On what would have been his 72nd birthday, I am remembering my Yankee teammate and friend, Jim Hardin. I used to call him Twiggy. He started with the Orioles in 1968, and the first time I faced him was on September 27, 1969 at Yankee Stadium. The Orioles were in first place and Twiggy was doing well. This turned out to be a pitcher’s duel. Aside from Joe Pepitone’s Home Run to lead off the bottom of the second, neither team was getting many base runners. Twiggy gave up four hits in seven innings; I gave up six in nine, and the Yankees won 1-0. That’s how I ended the 1969 season with a 17-16 record. Twiggy ended with an 18-13 record – his first full season in the majors. That turned out to be his best season. Twiggy blamed the decision to lower the pitching mound for his arm problems.
The Orioles traded Twiggy to the Yankees for Bill Burbach on May 28, 1971. I remember Twiggy being very excited to play in New York – and you have to remember, the Orioles were great in those days and we were not. He never said it, but I’m sure he was unhappy spending two consecutive World Series’ in the bullpen without ever getting to pitch. I know it frustrates me that I never played in a post-season game; Twiggy came so close, twice. One more thing: Twiggy got robbed on his trade to the Yankees, literally. After being informed of the trade, he drove his own car up from Baltimore in a rainstorm that night. He stopped to eat and came out to find that someone had broken into his car and stolen everything he had.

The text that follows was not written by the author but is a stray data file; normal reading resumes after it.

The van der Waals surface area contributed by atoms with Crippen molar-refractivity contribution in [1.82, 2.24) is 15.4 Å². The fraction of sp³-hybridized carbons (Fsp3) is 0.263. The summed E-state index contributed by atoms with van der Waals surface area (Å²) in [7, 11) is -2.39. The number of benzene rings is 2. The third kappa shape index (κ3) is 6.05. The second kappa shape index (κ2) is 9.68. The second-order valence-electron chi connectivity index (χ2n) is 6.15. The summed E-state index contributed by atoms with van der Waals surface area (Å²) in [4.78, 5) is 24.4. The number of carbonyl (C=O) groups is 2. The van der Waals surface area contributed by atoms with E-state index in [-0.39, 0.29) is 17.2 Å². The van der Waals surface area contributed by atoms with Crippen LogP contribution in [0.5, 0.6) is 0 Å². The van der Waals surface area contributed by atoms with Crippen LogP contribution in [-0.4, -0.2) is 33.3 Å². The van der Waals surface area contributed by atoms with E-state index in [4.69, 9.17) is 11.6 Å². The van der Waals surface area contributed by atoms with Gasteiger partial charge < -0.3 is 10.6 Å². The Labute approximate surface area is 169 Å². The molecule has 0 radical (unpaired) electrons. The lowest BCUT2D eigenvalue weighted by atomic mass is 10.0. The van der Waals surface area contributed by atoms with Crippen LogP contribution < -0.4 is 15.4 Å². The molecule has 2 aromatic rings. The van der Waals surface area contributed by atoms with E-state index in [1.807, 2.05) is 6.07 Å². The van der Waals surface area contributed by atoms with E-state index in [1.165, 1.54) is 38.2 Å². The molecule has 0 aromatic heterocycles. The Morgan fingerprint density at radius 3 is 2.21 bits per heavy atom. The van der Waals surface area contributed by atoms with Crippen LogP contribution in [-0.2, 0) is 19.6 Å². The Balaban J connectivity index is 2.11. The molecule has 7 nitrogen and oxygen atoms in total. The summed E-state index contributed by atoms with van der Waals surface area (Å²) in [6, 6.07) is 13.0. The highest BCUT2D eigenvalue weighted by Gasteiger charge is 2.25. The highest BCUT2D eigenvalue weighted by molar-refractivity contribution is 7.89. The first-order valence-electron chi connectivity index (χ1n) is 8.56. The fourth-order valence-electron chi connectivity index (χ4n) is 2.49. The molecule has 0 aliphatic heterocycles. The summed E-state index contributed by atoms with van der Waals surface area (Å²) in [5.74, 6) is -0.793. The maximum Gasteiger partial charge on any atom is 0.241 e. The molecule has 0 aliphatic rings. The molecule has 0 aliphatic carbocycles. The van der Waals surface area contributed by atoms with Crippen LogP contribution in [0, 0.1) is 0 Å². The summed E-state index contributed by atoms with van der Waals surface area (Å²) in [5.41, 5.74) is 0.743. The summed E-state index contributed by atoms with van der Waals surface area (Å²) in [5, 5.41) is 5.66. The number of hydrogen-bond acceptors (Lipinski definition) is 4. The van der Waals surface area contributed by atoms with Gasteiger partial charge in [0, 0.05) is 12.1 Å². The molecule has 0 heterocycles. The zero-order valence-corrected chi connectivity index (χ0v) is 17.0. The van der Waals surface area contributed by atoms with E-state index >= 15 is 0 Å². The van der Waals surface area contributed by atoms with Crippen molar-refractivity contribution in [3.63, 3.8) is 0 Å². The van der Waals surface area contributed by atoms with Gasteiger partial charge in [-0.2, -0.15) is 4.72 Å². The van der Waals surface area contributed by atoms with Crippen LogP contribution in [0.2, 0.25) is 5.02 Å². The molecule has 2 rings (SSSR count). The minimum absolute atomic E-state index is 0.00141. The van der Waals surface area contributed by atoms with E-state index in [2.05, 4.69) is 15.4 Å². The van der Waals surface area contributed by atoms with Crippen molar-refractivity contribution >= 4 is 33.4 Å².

Twiggy pitched his first game wearing Pinstripes on May 31, 1971, the second game of a Monday afternoon doubleheader against the Oakland A’s. He came in to pitch the top of the seventh after Gary Waslewski was pulled for a pinch hitter. With the A’s ahead 5-3, Twiggy got Larry Brown and Rollie Fingers out, gave up a double to Bert Campaneris, and the struck out Joe Rudi. After Frank Baker got a two-out single, Ralph Houk pinch hit for Twiggy. Not a bad first game.
Sadly, Twiggy’s arm troubles persisted and he missed most of August. The Yankees released him at the start of the 1972 season. He hooked up with the Braves for a while, but his career was over. Twiggy built a new career in sales, and became a scratch golfer and master fisherman. He got his pilot’s license. In 1991, Twiggy and a couple of his friends flew his plane down to Key West, went fishing, and were on their way back to Miami for a golf tournament. Just a couple of minutes after taking off, his engine stalled. He crashed in a shopping center parking lot – and expertly avoided a little league field filled with kids not far away. All three passengers died in that crash. Jim Hardin, who was just 47, become the second of three Yankees to die in a plane crash. He was a good man and I miss him.